And if there had been no relation of grantor and grantee, the owner of the lands above would have a right to construct a dam, and to make use of surplus water to till the pond when the detention would not work actual injury or damage to his neighbor. “The right to rise necessarily implies the right to dam and to detain tire water": Van Hoesen v. Coventry, 10 Barb. 520.

“While each proprietor has a right to detaiu the water as it passes through his land long enough for the proper and profitable enjoyment of it; he can only detain it. he can not divert it: Platt v. Johnson, 15 John. 213, 218.

He must not detain it, “unreasonably, or let it off in uniisual quantities to the annoyance of his neighbor": 3 Kent's Com. 440; Webb v. The Portland M. Co., 3 Sumner, 189.

What an unreasonable detention is, in general, a question of fact. I think it is not an unreasonable detention to fill the defendant's pond in the wet season with surplus water, that could not then be available to the plaintiff, and to discharge it in the dry season, in proper quantities, when its flow must necessarily be advantageous to the plaintiff. By unavoidable construction of the contract, the defendant has a right to use his mill, and the rule is that he must so use his property as not to injure others. He has a right at proper times to detain the surplus water by ponding the lake. I think he has by his deed limited himself to such times; and that he has no right to accumulate and retain water at times when it is needed for the use of plaintiff's works. I think he may at all times retain the water at the height at which it had been constantly retained, as indicated by the dam and flume up to the time of Green's purchase; namely, at the height of one foot above the surface of the lake; both because that was the condition of things at the time the purchase was made, and because it does not appear that such detention would make the flow of the streain, at any time of scarcity of water, materially less than it would have been had no dam been built. The plaintiff is entitled in low water to have sufficient water to drive the machinery, etc., mentioned in the deed, if the natural flow of the stream, together with surplus water used in running the mill, would produce so much, and if it would not, then so much as the natural flow of the stream would produce, and the defendant has no right to use his dam or gates as to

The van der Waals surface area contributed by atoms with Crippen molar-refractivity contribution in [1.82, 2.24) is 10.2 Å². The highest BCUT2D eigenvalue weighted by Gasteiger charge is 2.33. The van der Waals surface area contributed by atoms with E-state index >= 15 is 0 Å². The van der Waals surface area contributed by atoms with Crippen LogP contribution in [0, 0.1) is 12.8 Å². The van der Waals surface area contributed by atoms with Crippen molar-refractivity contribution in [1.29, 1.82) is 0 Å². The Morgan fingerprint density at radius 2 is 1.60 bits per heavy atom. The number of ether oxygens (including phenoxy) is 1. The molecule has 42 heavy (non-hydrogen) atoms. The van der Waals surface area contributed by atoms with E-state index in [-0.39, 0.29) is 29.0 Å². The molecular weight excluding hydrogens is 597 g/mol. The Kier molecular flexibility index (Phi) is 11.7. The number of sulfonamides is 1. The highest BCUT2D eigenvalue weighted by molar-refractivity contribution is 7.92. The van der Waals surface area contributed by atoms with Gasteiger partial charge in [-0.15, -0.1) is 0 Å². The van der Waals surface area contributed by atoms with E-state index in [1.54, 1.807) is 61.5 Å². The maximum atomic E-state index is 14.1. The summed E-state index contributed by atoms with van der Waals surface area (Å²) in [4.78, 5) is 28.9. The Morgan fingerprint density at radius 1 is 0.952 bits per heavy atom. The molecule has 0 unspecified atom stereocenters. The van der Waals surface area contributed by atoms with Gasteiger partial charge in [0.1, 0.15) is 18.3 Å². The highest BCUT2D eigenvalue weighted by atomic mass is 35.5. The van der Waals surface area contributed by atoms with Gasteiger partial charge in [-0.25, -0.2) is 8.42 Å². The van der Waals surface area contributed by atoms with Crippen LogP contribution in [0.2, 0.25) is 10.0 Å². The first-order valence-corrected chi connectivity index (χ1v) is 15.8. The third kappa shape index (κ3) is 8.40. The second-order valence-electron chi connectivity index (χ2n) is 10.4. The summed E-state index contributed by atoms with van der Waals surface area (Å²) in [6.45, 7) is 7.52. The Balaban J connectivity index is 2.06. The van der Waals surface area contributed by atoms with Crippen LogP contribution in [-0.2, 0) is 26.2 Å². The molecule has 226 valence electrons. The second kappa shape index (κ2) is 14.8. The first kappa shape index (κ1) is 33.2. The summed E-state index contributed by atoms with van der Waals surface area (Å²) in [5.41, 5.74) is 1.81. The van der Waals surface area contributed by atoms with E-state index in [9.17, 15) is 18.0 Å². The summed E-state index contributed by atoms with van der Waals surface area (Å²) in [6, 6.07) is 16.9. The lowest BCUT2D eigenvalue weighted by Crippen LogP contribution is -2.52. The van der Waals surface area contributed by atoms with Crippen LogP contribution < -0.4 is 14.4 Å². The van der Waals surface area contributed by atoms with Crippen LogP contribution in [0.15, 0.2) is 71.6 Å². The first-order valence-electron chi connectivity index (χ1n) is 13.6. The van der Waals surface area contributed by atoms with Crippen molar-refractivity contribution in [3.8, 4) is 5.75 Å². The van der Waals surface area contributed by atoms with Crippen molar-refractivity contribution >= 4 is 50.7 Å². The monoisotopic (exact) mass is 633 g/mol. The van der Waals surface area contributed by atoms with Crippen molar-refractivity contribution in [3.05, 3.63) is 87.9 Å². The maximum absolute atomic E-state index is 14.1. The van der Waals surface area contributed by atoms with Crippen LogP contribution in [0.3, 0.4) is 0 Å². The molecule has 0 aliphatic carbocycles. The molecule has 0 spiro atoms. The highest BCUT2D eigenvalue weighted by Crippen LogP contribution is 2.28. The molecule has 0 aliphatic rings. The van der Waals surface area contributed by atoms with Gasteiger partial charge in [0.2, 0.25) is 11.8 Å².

This amount of water slionld be supplied at such intervals or with such constancy as to enable the plaintiff, by means of his reservoir, to have the regular use of it.

Decree afterward affirined with amendment fixing the water line more accurately than it had been fixed below.

prevent this.



(34 California, 109. Supreme Court, 1867.) Right to raise dam, as affected by rights of intervening claimants